Deb & Dave’s Architectural Picks of Modernist Canberra
Deborah Clark & David Broker
Canberra is home to some of the finest modernist buildings in the country, both public and private and in scale both modest and grand. Over a glass of wine some years ago we discovered a shared enthusiasm for Canberra modernist architecture, the outcome of which is shared here in a tasty sampler of the rich feast of Canberra mid-century modern.
The cream of 1950s, 1960s and 1970s Canberra architecture was designed by significant interstate and migrant practitioners, as well as some home-grown talent, and included Roy Grounds, Frederick Romberg and Robin Boyd, Harry Seidler, Sydney Ancher, Ken Woolley, John Andrews, Michael Dysart, Colin Madigan, Alex Jelinek, Enrico Taglietti and Theo Bischoff.
The mid-century modernist architecture of Canberra is not unique, but what has been preserved is highly visible, perhaps because the city itself is a unique case in architectural terms: a planned city of symbolic importance, whose genesis has a degree of utopianism in the impetus of its public and residential architecture.
From the mid-1950s to the mid-1960s the population of the city virtually trebled—from thirty two thousand to ninety two thousand—and in the early 1960s a major phase of the city’s development began with the design of principal national buildings, extensive suburban growth and the construction of vast office complexes to house the bureaucracy.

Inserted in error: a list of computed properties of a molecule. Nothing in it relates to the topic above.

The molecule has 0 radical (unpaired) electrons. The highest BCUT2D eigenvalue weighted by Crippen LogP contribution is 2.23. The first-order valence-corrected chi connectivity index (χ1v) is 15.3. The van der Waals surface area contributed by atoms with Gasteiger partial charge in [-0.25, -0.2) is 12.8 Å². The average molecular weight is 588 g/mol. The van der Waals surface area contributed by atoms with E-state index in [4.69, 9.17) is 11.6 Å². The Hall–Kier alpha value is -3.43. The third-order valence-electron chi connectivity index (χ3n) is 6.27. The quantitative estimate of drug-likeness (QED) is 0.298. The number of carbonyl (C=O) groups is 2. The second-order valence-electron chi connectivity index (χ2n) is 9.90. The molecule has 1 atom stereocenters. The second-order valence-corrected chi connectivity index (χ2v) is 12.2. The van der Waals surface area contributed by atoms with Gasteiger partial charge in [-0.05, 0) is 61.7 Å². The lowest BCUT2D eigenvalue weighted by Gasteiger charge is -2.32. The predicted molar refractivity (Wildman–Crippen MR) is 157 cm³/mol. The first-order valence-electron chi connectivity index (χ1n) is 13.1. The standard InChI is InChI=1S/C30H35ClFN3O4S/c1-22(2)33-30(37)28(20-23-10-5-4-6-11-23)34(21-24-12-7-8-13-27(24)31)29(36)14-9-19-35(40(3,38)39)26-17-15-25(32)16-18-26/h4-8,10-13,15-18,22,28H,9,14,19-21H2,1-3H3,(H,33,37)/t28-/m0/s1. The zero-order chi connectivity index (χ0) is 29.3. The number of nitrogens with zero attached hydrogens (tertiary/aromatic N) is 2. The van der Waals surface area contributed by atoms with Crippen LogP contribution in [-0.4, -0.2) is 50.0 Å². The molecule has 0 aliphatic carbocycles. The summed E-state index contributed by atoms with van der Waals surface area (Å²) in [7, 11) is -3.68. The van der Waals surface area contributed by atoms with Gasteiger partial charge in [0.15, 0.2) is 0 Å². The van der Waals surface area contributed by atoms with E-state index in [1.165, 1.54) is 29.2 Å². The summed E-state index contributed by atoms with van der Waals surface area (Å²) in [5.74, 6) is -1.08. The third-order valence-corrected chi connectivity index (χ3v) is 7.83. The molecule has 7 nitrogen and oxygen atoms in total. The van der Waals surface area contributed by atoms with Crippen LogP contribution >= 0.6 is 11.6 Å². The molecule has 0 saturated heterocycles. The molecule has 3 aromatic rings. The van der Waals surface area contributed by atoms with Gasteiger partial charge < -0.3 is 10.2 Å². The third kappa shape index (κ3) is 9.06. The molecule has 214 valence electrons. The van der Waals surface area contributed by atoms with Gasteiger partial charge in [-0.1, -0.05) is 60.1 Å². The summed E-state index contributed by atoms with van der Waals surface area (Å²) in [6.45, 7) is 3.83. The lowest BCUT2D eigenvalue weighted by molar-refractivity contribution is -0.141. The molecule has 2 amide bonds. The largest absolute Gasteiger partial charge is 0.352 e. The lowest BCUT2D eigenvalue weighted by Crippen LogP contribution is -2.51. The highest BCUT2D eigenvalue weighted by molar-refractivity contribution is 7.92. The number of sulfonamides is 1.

The National Carillon (1970) stands erect on Aspen Island on Lake Burley Griffin, a gift from the United Kingdom government to mark the fiftieth anniversary of Australia’s capital. Consisting of three triangular columns, the Carillon is a symphony of triangles in striking quartz and opal chip. By world standards it is also an impressive instrument and its spooky chimes can be heard every fifteen minutes, with a tune on the hour. Queen Elizabeth II, who received the Carillon on behalf of the people of Australia in 1970, also opened the Australian American War Memorial in 1954. So grateful were the people of Australia for the United States of America’s assistance in the Second World War that ￡100,000 pounds was raised to build a hollow octagonal column of sand blasted aluminum panels giving the appearance of stone. A shipping problem required that the eagle perched on a sphere had its wings raised in contrast to the neo-classical span of Nazi or American monumental raptors. This unfortunate deportment gives the appearance of a rabbit, and has awarded it the nickname ‘Bugs Bunny’.